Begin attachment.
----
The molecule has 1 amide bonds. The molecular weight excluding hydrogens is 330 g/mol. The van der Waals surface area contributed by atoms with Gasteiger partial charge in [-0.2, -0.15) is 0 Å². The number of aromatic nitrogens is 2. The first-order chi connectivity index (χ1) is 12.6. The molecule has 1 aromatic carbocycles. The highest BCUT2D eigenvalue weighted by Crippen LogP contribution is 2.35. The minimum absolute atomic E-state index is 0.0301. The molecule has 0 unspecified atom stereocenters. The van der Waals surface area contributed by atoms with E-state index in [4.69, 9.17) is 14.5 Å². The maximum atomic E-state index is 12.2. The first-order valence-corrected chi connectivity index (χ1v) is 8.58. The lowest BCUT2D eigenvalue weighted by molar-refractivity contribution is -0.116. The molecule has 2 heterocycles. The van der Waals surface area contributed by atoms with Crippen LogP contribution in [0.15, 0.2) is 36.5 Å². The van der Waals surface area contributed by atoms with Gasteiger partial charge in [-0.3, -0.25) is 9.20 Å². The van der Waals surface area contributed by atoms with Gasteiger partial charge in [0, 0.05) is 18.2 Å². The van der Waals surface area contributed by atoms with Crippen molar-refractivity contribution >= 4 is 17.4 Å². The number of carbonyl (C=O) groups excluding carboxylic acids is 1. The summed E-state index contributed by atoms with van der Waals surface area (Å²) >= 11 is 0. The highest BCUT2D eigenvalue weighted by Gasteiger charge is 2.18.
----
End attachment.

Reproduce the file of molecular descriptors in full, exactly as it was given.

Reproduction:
The molecule has 1 amide bonds. The molecular weight excluding hydrogens is 330 g/mol. The van der Waals surface area contributed by atoms with Gasteiger partial charge in [-0.2, -0.15) is 0 Å². The number of aromatic nitrogens is 2. The first-order chi connectivity index (χ1) is 12.6. The molecule has 1 aromatic carbocycles. The highest BCUT2D eigenvalue weighted by Crippen LogP contribution is 2.35. The minimum absolute atomic E-state index is 0.0301. The molecule has 0 unspecified atom stereocenters. The van der Waals surface area contributed by atoms with E-state index in [4.69, 9.17) is 14.5 Å². The maximum atomic E-state index is 12.2. The first-order valence-corrected chi connectivity index (χ1v) is 8.58. The lowest BCUT2D eigenvalue weighted by molar-refractivity contribution is -0.116. The molecule has 2 heterocycles. The van der Waals surface area contributed by atoms with Crippen LogP contribution in [0.15, 0.2) is 36.5 Å². The van der Waals surface area contributed by atoms with Gasteiger partial charge in [-0.3, -0.25) is 9.20 Å². The van der Waals surface area contributed by atoms with Gasteiger partial charge in [0, 0.05) is 18.2 Å². The van der Waals surface area contributed by atoms with Crippen molar-refractivity contribution >= 4 is 17.4 Å². The number of carbonyl (C=O) groups excluding carboxylic acids is 1. The summed E-state index contributed by atoms with van der Waals surface area (Å²) >= 11 is 0. The highest BCUT2D eigenvalue weighted by Gasteiger charge is 2.18.